Your property rights are in small print

Most people don’t know what they don’t know. Clients of Goldman Sachs didn’t know to ask if the bank was betting against them. Likewise, Hancock County homeowners don’t know to ask if their rights have been waived by virtue of signing a deed. But they have been.

Appendix BB: Right to Farm Deed Restriction (Hancock County):

2) [Deed holder] Waives any and all objections to any agricultural uses within two miles of any boundary of the real estate.

3) Agrees that agricultural uses do not constitute a nuisance so long as they are not negligently maintained, do not cause bodily injury to third parties or directly endanger human health.

4) Agrees that this covenant is for the benefit of Hancock County, Indiana, and for all persons engaged in agricultural uses within two miles of any boundary of the real estate and is enforceable by any of the foregoing.

By being for the exclusive benefit of agricultural uses and the county, it is not for the benefit of the deed holder, namely, the citizen. Following is an example of what this ordinance can mean to any property owner in the county:

You purchase a home knowing your property is near a farm. Let’s say this farm raises a variety of produce and a couple hundred livestock.

The farmer decides to change his agricultural practices and is approved to build a Confined Feeding Operation (CFO) on the property adjacent to you. Instead of raising a couple hundred chickens, now the farmer is raising 10,000.

And you, the unwitting resident, by virtue of signing a deed and entering a so-called “covenant,” have waived your right to object to the foul odors, air pollution, tainted water and health issues that might arise from close proximity to a CFO and the manure storage that comes with it.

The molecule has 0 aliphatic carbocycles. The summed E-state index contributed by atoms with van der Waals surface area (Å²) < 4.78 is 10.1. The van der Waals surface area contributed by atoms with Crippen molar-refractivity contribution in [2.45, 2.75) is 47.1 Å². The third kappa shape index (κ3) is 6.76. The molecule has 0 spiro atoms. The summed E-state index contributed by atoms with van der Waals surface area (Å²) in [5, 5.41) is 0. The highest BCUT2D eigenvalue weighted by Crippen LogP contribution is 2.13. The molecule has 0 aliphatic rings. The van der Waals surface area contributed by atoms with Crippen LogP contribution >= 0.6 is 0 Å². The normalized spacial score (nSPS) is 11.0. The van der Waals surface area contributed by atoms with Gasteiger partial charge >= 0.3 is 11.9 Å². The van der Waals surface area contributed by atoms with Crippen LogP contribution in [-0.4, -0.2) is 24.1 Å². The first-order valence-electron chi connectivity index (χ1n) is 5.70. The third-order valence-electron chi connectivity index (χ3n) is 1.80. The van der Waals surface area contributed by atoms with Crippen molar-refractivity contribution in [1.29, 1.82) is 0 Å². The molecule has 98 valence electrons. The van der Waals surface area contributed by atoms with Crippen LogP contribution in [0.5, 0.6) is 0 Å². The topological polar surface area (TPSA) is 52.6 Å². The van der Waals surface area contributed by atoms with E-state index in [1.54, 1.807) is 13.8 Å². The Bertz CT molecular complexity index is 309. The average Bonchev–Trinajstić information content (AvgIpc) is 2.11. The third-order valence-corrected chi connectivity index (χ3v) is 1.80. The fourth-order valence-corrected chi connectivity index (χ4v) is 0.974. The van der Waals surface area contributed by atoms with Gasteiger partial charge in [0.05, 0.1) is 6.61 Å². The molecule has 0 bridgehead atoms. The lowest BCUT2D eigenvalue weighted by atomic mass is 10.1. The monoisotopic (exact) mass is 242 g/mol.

Worse, the asthma you develop or the headaches you suffer, even your rising blood pressure, will be hard to prove as directly linked to the industrial agriculture happening within 450 feet of your property line (Yes, this is the low bar for zoning for existing CFOs seeking expansion).

Even if you did prove your medical hardships as countless studies have, as a Hancock County property owner, you have unwittingly agreed that “agricultural uses do not … directly endanger human health.”

Finally, the county has tapped the largess of your heart because you, by virtue of being a property owner, have agreed you are waiving your rights for the benefit of Hancock County and the agricultural industry.

Please consider your taxes: pay for farmer subsidies ranging in the hundreds of thousands of dollars to individual farmers in this county; pay for CFO manure clean-ups both during and after operations; pay for damaged roads from heavy truck usage delivering animals, feed, etc.

Also consider that CFO agriculture is a trickle-up proposition, meaning it is low-wage and employs few, as mechanization has taken over.

Vertical integration, which is the new normal in agriculture, means a lot of money generated from CFO operations ends up out of county, out of state, out of sight, in the bank accounts of giant conglomerates that are rigging the system in their favor.

If the Hancock County Right to Farm Deed Restriction doesn’t illustrate this perfectly, then look to state and federal laws that also seek to undermine the individual for corporate interests.

Now, residents and future residents, you are informed that your interests are subverted by the Right to Farm Deed Restriction in Hancock County. Know that your county commissioners have it in their power to change this unconstitutional ordinance. And you, dear citizen, have it in your power to urge them to do so.

Donna Steele of Greenfield is a member of a variety of community organizations aimed at bettering the city, including Greenfield Main Street and the Greenfield Coalition. Send comments to